Barbican Centre

Dirección: Silk St., Barbican, EC2Y 8DS. Metro: Barbican.

Much friendlier is the reality of this complex of ocher concrete buildings located north of the City, although its image is just as unappealing. El Barbican It is one of the largest cultural centers in Europe, as well as an architectural curiosity. Some of its moles look like twins from Madrid’s Torre de Valencia, which overlooks Retiro Park from O’Donnell Street. But the heads of the British institution are proud that its headquarters was chosen as the ugliest building in London in 2003 by the residents of the city, and they remember it every time they have the opportunity. Deep down, they are aware that experts value the revolutionary concept behind their ugliness. More than 4,000 homes are crowded around a huge interior patio, whose lake and vegetation manage to soften the exterior features that live up to its name: barbican means fortification. Classical music concerts, exhibitions, cinema screenings, restaurants and cafes also inhabit it. Its architects, the Chamberlin firm, Powell and Bon, decided to create a city within the city and Queen Elizabeth II inaugurated this urban experiment in 1982, after a long period of gestation. A couple of years later, Prince Charles publicly dismissed this trend during a memorable talk he gave at the Royal Institute of British Architects.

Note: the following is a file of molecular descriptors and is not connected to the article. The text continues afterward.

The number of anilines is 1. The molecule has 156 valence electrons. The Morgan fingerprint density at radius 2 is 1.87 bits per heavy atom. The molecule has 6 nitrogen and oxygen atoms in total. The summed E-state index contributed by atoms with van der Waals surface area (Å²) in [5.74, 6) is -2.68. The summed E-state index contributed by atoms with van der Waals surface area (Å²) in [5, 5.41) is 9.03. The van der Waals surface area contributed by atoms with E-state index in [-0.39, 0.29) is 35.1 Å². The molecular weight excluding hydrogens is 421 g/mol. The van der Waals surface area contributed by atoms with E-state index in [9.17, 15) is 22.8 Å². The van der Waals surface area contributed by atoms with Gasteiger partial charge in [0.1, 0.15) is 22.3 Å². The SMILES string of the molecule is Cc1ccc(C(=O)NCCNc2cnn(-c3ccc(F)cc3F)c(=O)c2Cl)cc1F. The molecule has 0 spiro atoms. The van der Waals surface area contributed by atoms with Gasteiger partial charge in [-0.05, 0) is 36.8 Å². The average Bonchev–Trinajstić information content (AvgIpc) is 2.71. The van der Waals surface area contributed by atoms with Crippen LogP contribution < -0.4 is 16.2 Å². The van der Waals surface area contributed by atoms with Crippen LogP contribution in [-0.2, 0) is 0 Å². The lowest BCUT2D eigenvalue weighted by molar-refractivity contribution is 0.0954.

Southbank Centre

Address: Belvedere Rd., Bishop’s, SE1 8XX. Tube: Waterloo.

London’s brutalist epicenter is, again, also a cultural hotbed. On the south bank of the River Thames, near Waterloo, the Southbank Centre It is home to the lively and exquisite Hayward Gallery exhibition center and several concert halls, including the Royal Festival Hall, as well as the British Film Institute cinemas, which screen classics from all eras. And that’s why Londoners flock to these unattractive buildings time and time again. More than 4,000 events are held here each year, half of them free of charge – although their agenda is suspended as a result of the pandemic. Conceived in the 1960s by a group of architects from the London County Council, including some of the future founders of the British avant-garde group Archigram, the gigantic multi-block building filled with elevated walkways attracted the first few skaters from the United Kingdom, who found shelter under its concrete columns. Feilden Clegg Bradley Studios and Archer Humphryes Architects’ award-winning restoration and renovation work a few years ago incorporated 21st century materials (and some color), both on and off their premises. Beside him, the brutalist National Theater, created by Denys Lasdun, also inspired kind comments from the heir to the British throne, who compared it to “a nuclear power station.” Is it the ethics or aesthetics of brutalism that offends Prince Charles so much?